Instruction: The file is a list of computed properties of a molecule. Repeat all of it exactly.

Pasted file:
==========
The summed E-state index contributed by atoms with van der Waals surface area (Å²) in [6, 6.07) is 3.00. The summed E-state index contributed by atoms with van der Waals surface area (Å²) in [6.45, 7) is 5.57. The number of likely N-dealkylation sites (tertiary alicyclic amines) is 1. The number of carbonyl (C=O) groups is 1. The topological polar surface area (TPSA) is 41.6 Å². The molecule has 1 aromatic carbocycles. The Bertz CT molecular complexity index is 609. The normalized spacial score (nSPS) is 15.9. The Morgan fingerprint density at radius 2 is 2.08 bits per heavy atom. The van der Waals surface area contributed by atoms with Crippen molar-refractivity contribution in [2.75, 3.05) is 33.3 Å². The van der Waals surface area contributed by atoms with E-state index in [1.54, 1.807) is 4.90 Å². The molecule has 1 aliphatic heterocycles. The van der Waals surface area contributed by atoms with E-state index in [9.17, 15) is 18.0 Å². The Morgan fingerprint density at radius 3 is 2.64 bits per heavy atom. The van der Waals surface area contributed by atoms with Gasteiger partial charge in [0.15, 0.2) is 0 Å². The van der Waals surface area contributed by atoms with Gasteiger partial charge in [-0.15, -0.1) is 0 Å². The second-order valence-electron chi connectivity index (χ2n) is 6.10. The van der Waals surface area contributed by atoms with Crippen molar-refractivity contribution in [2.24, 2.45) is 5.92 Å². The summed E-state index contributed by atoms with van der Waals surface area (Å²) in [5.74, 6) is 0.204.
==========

The summed E-state index contributed by atoms with van der Waals surface area (Å²) in [6, 6.07) is 3.00. The summed E-state index contributed by atoms with van der Waals surface area (Å²) in [6.45, 7) is 5.57. The number of likely N-dealkylation sites (tertiary alicyclic amines) is 1. The number of carbonyl (C=O) groups is 1. The topological polar surface area (TPSA) is 41.6 Å². The molecule has 1 aromatic carbocycles. The Bertz CT molecular complexity index is 609. The normalized spacial score (nSPS) is 15.9. The Morgan fingerprint density at radius 2 is 2.08 bits per heavy atom. The van der Waals surface area contributed by atoms with Crippen molar-refractivity contribution in [2.75, 3.05) is 33.3 Å². The van der Waals surface area contributed by atoms with E-state index in [1.54, 1.807) is 4.90 Å². The molecule has 1 aliphatic heterocycles. The van der Waals surface area contributed by atoms with E-state index in [9.17, 15) is 18.0 Å². The Morgan fingerprint density at radius 3 is 2.64 bits per heavy atom. The van der Waals surface area contributed by atoms with Gasteiger partial charge in [0.15, 0.2) is 0 Å². The van der Waals surface area contributed by atoms with Gasteiger partial charge in [-0.15, -0.1) is 0 Å². The second-order valence-electron chi connectivity index (χ2n) is 6.10. The van der Waals surface area contributed by atoms with Crippen molar-refractivity contribution in [2.24, 2.45) is 5.92 Å². The summed E-state index contributed by atoms with van der Waals surface area (Å²) in [5.74, 6) is 0.204.